adult kids moving home

Rental Vacancy Rate Rise Amongst COVID 19 Pandemic

Rental Vacancy Rates Sore Nation Wide as One in Six Australians Change Living Arrangements due to COVID 19.

About one in six Australians have changed their living arrangements due to the coronavirus pandemic. Australians are moving home to their parents, taking on additional housemates, delaying plans to move and even selling up – in a small number of cases.

Some 12 per cent had made an active change – having moved home or had others move in with them. Another 3 per cent had delayed plans to move, and the remaining 1 per cent had made other unspecified changes.

The most impacted were singles, who had made the decision to move back home with their parents or delay moving out. This seems to complement the ‘stay at home’ environment that we are in, where families are clearly delaying big moving decisions. Single parents were hardest hit, with almost 30 per cent having made an active move – with 12 per cent moving into shared living arrangements.

Meanwhile, renters were more likely to move than homeowners, singles more likely to move than those in relationships and people with dependent children were 45 per cent more likely to have made a change.

Most interestingly, about one in four children Australian adults have moved back in with their parents, new figures reveal, as the coronavirus continues to take its toll on living arrangements.

As the economic fallout of the coronavirus pandemic continues to unfold, a May survey of more than 1000 Australians by comparison website Finder showed 26 per cent of households have an adult child living at home. Of those adult children living at home, 21 per cent returned home due to COVID-19.

The seriousness of the pandemic has changed many households with many asking whether they can handle an increase in energy, water and food bills and whether children will be able to find work again.

The research also found that adult sons were more likely than adult daughters to move back in with their parents due to coronavirus. 

This is due to people increasingly breaking their leases to move back home was part of the reason for a jump in rental listings in the wake of the lockdown. The recent job losses and income cuts had left thousands of adult kids or ‘kidults’ (aged 21 and over) without enough money to pay the rent and bills.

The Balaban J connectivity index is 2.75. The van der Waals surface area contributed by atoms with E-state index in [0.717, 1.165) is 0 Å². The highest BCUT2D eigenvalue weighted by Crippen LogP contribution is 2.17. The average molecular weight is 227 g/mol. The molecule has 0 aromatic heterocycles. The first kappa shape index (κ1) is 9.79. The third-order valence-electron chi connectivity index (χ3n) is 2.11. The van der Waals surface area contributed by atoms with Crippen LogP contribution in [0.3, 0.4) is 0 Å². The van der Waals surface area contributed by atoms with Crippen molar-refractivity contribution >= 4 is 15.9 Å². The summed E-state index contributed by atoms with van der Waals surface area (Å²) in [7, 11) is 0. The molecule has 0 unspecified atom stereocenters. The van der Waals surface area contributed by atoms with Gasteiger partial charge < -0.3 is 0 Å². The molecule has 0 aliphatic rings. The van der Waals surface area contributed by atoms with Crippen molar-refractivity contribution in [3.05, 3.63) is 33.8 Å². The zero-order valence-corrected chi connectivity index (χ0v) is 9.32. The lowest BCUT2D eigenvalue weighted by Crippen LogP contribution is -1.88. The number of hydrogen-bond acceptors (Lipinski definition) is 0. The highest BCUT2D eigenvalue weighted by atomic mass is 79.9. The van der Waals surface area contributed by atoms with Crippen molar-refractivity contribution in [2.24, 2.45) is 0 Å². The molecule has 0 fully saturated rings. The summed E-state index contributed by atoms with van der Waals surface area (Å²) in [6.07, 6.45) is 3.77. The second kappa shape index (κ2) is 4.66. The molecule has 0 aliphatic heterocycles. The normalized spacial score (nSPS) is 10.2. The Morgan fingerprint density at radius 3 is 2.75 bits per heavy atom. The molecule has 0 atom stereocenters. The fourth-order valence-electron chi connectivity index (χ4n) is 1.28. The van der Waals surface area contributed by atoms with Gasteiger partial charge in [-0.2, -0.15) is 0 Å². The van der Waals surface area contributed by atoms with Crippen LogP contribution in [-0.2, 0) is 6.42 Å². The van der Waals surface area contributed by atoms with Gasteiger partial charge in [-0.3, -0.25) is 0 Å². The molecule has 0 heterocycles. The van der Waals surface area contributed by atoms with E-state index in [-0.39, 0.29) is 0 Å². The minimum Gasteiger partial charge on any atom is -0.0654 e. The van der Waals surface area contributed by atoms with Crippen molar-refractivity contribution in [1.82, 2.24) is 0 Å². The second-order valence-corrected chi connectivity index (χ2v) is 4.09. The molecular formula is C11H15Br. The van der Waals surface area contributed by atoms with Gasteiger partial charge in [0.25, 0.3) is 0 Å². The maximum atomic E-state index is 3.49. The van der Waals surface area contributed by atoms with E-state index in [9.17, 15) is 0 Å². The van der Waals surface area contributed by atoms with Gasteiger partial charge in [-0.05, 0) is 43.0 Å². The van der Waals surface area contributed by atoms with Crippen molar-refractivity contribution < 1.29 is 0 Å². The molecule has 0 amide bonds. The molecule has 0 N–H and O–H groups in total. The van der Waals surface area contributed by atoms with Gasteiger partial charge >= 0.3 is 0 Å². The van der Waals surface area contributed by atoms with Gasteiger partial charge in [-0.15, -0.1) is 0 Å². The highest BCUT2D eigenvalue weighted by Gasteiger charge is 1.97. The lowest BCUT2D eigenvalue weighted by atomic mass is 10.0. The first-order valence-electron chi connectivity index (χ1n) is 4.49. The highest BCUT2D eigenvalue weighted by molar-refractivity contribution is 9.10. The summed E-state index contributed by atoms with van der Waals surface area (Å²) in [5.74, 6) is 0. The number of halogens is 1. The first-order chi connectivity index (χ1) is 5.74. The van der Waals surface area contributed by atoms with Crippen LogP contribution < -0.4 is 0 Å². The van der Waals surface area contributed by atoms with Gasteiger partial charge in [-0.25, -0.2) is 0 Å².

Spike in Rental Listings

This led to a spike in rental listings on the market. The increase in listings post COVID-19 was sharp and sudden. It was mainly driven by high levels of distress in the rental market. Renters were highly exposed to job loss (younger, more likely to be casual employees and more exposed to tourism, hospitality and education) and it is likely that many looked to move back home (particularly if they were students) or into share accommodation.

The number of empty properties in the CBDs of Australia’s three biggest cities has blown out, with new figures recording the largest monthly increase of the national vacancy rate in more than a decade.

Australia’s rental market has been flooded with vacant properties as part of the COVID-19 pandemic, with new data revealing more than 88,000 homes were left empty in April.

The vacancy rate in the Sydney CBD more than doubled from 5.7 per cent in March to 13.8 per cent in April with the Brisbane CBD close behind with an increase from 5.7 to 11.3 per cent.

Melbourne’s CBD fared better with the vacancy rate increasing 2.6 percentage points to 7.6 per cent, however, in Southbank the vacancy rate jumped from 5 per cent to a whopping 13 per cent.

Vacancy rates also jumped in holiday locations such as Surfers Paradise and Noosa, where rates more than doubled to 8.5 and 6.8 per cent respectively.

It is expected the national vacancy rate to remain high until international borders reopened and warned it could push higher still, as new apartment supply hit the market at a time of reduced migration and local demand as households consolidated due to economic uncertainty.

The increase in available properties is already putting downward pressure on rents, with figures showing capital city asking rents dropping 1.3 per cent for houses but remaining stable for units for the week ending May 12, 2020.


  • Ask for a discount. Your landlord may be willing to reduce your rent, but if you don’t ask, they almost certainly won’t.
  • Add a roommate. Renting out a spare room can alleviate a lot of bill stress. Make sure you check with the landlord first.
  • Tap into your spare space. Do you have an un-used garage or storage space that you could rent out? The extra cash can go towards the weekly rent.
  • Save on other necessities. Whether it is a cheaper energy provider or a better mobile phone plan, it all adds up.
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